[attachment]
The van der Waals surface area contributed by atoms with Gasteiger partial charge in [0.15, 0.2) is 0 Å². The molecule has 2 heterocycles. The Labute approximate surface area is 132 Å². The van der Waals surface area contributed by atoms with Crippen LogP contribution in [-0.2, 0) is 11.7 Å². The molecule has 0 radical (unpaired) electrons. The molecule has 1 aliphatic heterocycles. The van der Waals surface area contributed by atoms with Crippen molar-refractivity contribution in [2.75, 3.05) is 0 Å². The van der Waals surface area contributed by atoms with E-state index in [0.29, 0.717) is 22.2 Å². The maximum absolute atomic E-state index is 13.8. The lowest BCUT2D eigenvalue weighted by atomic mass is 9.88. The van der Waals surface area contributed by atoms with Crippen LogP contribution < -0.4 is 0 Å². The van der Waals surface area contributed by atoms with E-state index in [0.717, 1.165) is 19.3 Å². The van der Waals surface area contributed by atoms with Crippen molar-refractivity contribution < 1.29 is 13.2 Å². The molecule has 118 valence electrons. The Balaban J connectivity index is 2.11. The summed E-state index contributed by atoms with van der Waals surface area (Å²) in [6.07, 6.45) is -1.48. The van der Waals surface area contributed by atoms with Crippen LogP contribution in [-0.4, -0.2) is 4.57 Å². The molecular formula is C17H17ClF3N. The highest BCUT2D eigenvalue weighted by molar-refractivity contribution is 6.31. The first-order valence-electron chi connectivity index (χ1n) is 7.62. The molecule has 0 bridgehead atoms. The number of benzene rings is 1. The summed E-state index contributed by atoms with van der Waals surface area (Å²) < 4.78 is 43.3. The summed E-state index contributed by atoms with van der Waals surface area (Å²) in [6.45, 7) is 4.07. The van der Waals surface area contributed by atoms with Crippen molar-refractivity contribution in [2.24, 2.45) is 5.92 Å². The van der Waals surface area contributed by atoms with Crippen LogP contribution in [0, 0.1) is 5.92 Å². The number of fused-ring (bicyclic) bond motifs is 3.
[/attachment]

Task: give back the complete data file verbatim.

The van der Waals surface area contributed by atoms with Gasteiger partial charge in [0.15, 0.2) is 0 Å². The molecule has 2 heterocycles. The Labute approximate surface area is 132 Å². The van der Waals surface area contributed by atoms with Crippen LogP contribution in [-0.2, 0) is 11.7 Å². The molecule has 0 radical (unpaired) electrons. The molecule has 1 aliphatic heterocycles. The van der Waals surface area contributed by atoms with Crippen molar-refractivity contribution in [2.75, 3.05) is 0 Å². The van der Waals surface area contributed by atoms with E-state index in [0.29, 0.717) is 22.2 Å². The maximum absolute atomic E-state index is 13.8. The lowest BCUT2D eigenvalue weighted by atomic mass is 9.88. The van der Waals surface area contributed by atoms with Crippen LogP contribution < -0.4 is 0 Å². The van der Waals surface area contributed by atoms with E-state index in [0.717, 1.165) is 19.3 Å². The van der Waals surface area contributed by atoms with Crippen molar-refractivity contribution < 1.29 is 13.2 Å². The molecule has 118 valence electrons. The Balaban J connectivity index is 2.11. The summed E-state index contributed by atoms with van der Waals surface area (Å²) in [6.07, 6.45) is -1.48. The van der Waals surface area contributed by atoms with Crippen LogP contribution in [-0.4, -0.2) is 4.57 Å². The molecular formula is C17H17ClF3N. The highest BCUT2D eigenvalue weighted by molar-refractivity contribution is 6.31. The first-order valence-electron chi connectivity index (χ1n) is 7.62. The molecule has 0 bridgehead atoms. The number of benzene rings is 1. The summed E-state index contributed by atoms with van der Waals surface area (Å²) < 4.78 is 43.3. The summed E-state index contributed by atoms with van der Waals surface area (Å²) in [6.45, 7) is 4.07. The van der Waals surface area contributed by atoms with Crippen molar-refractivity contribution in [2.24, 2.45) is 5.92 Å². The van der Waals surface area contributed by atoms with Crippen LogP contribution in [0, 0.1) is 5.92 Å². The number of fused-ring (bicyclic) bond motifs is 3.